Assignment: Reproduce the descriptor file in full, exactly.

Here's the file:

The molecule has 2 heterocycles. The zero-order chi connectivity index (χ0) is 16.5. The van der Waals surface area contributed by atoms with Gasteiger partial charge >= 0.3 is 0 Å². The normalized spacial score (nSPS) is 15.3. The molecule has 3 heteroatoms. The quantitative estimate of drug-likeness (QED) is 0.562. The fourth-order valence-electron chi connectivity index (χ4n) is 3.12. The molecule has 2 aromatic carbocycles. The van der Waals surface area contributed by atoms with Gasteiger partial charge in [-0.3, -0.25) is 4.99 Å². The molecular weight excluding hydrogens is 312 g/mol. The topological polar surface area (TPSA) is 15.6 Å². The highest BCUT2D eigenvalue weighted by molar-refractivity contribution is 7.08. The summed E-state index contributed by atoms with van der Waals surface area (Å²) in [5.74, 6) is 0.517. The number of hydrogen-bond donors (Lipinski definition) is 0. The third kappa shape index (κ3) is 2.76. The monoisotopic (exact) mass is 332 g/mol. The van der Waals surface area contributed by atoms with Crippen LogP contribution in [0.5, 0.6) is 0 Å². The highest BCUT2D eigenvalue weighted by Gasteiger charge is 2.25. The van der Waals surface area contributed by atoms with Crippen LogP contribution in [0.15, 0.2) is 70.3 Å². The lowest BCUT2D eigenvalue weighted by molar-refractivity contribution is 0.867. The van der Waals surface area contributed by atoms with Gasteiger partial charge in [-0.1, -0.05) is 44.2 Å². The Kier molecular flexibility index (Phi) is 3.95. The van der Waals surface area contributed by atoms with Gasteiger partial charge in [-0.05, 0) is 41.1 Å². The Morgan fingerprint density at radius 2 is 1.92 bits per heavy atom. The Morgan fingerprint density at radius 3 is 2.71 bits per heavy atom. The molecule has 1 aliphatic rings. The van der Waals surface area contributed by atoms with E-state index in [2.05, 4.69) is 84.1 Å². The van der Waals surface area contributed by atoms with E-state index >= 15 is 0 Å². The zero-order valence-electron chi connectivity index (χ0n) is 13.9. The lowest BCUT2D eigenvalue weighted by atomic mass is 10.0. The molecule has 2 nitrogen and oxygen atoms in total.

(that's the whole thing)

The molecule has 2 heterocycles. The zero-order chi connectivity index (χ0) is 16.5. The van der Waals surface area contributed by atoms with Gasteiger partial charge >= 0.3 is 0 Å². The normalized spacial score (nSPS) is 15.3. The molecule has 3 heteroatoms. The quantitative estimate of drug-likeness (QED) is 0.562. The fourth-order valence-electron chi connectivity index (χ4n) is 3.12. The molecule has 2 aromatic carbocycles. The van der Waals surface area contributed by atoms with Gasteiger partial charge in [-0.3, -0.25) is 4.99 Å². The molecular weight excluding hydrogens is 312 g/mol. The topological polar surface area (TPSA) is 15.6 Å². The highest BCUT2D eigenvalue weighted by molar-refractivity contribution is 7.08. The summed E-state index contributed by atoms with van der Waals surface area (Å²) in [5.74, 6) is 0.517. The number of hydrogen-bond donors (Lipinski definition) is 0. The third kappa shape index (κ3) is 2.76. The monoisotopic (exact) mass is 332 g/mol. The van der Waals surface area contributed by atoms with Crippen LogP contribution in [0.5, 0.6) is 0 Å². The highest BCUT2D eigenvalue weighted by Gasteiger charge is 2.25. The van der Waals surface area contributed by atoms with Crippen LogP contribution in [0.15, 0.2) is 70.3 Å². The lowest BCUT2D eigenvalue weighted by molar-refractivity contribution is 0.867. The van der Waals surface area contributed by atoms with Gasteiger partial charge in [-0.1, -0.05) is 44.2 Å². The Kier molecular flexibility index (Phi) is 3.95. The van der Waals surface area contributed by atoms with Gasteiger partial charge in [-0.05, 0) is 41.1 Å². The Morgan fingerprint density at radius 2 is 1.92 bits per heavy atom. The Morgan fingerprint density at radius 3 is 2.71 bits per heavy atom. The molecule has 1 aliphatic rings. The van der Waals surface area contributed by atoms with E-state index in [2.05, 4.69) is 84.1 Å². The van der Waals surface area contributed by atoms with E-state index >= 15 is 0 Å². The zero-order valence-electron chi connectivity index (χ0n) is 13.9. The lowest BCUT2D eigenvalue weighted by atomic mass is 10.0. The molecule has 2 nitrogen and oxygen atoms in total.